7. Ghandi, India
Richard Attenborough’s 1982 biopic masterpiece is required viewing for anyone interested in India, history or world peace. It’s a historical drama of the life of Mohandas Ghandi, the revolutionary leader of the non-violent independence movement against British rule of India during the 20th century. It begins with his organization of peaceful protests against unfair treatment of Indians in South Africa. It then moves to his non-cooperation campaign for Indian Independence, which rallied the people on an unprecedented scale. When tensions between Hindus and Muslims spurred, Ghandi went on a hunger strike to stop the fighting. While he ultimately loses his life to the cause, it is an uplifting true tale of what can be accomplished without resorting to violence and war – a message that seems to have been lost in recent times. This is yet another of the films set in Asia that won the Best Picture Academy Award.
8. The Hangover Part II, Thailand
While there was no expectation of this Hangover sequel winning any Oscars, it is fun to see “the Wolfpack” romp through the gritty backstreets of Bangkok. This time they’re in Thailand for Stu’s wedding, and, yet again, the pre-wedding celebrations get out of hand. They awake the next morning with no memories of the previous nights’ shenanigans, and they try to piece things together to rescue Teddy, Stu’s soon-to-be brother-in-law. The film was critically panned but a box office smash. Go in with low expectations and just enjoy the crazy ride around the island of Krabi, Bangkok’s red light district and the Chao Phraya river. The Lebua hotel depicted in the film actually offers a three bedroom luxury Hangover Suite at the top of the tower with panoramic views over Bangkok.
9. The Lady, Burma
This is the true story of Aung San Suu Kyi, Asia’s first woman to win the Nobel Peace Prize for her unrelenting non-violent activism in the Burmese democracy movement. Despite being the elected leader of the country, she was placed under house arrest for more than a decade. Her love for her husband and her commitment to the greater cause never wavers. While the 2012 Luc Besson film focuses more on the love story than the political turmoil which continues today, it’s a good history lesson for this often-overlooked area of the world. For obvious reasons, The Lady was mostly shot in Thailand rather than Burma itself.
10. Eat Pray Love, India and Bali
This film, based on the bestselling Liz Gilbert book about her journey to self-acceptance, features two enticing Asian locations. After feeding her body and soul in Italy, India is the location for the “pray” part of her journey. Her yoga-filled stay at an Indian ashram has inspired many to follow in her footsteps, and all sorts of retreats and packages have popped up to cater to this EPL travel niche. Rumor has it Gilbert stayed at Gurudev Siddha Peeth in Maharashtra, but the Julia Robert’s film was set at Ashram Hari Mandir, 50km from Delhi. The “love” part takes place in Bali, where she found balance, peace and a partner. Most of the film is shot in and around Ubud, a traditional Balinese town that has become an expat haven of guest houses, organic restaurants, spa treatments and craft shops. You can indulge in the Eat Pray Love package at the Kamandulu Resort, Brazilian lover not included.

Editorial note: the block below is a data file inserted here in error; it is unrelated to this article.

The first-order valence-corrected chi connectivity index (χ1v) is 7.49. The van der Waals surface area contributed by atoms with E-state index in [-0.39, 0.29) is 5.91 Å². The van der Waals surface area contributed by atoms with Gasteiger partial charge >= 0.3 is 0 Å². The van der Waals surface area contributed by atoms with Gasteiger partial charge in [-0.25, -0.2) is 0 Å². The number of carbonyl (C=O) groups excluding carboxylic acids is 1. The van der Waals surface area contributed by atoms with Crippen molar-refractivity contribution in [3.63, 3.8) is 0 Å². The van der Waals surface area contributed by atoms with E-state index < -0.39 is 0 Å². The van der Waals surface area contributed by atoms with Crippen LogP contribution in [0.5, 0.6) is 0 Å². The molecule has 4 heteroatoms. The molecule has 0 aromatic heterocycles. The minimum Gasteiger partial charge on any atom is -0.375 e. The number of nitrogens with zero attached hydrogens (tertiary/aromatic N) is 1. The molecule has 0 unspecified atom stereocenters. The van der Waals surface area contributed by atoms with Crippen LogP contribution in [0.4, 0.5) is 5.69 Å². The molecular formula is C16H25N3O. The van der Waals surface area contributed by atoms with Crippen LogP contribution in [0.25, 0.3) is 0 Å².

11. Lara Croft: Tomb Raider, Cambodia
This 2001 action movie stars Angelina Jolie as the archaeologist-adventurer from the popular video game series. Don’t worry too much about the plot or historical inaccuracies, as this frenetic film is all about the action sequences and Jolie’s chest. However, the exotic settings also show off well. One of its key locations is the Angkor Wat complex in Siem Reap, Cambodia, particularly the Angkor Thom and Bayon temples. The spectacular tree-entwined temple of Ta Prohm is now commonly referred to as “the Tomb Raider temple” by many tourists.
12. Chungking Express, Hong Kong
This 1994 drama is set in a crowded multicultural Hong Kong tower that many budget travelers are familiar with. Chungking Mansions in Tsim Sha Tsui is a notorious conglomeration of hostels, residences, shops and services. The adage “you get what you pay for” is fitting for this cheap accommodation hub that is often referred to as a fire trap and is a center for criminal activity. The film tells two stories about life and love in this bustling building, and Hong Kong at large. By all means, visit the enthralling city of Hong Kong. Just find a different place to stay.
What other films set in Asia do you recommend?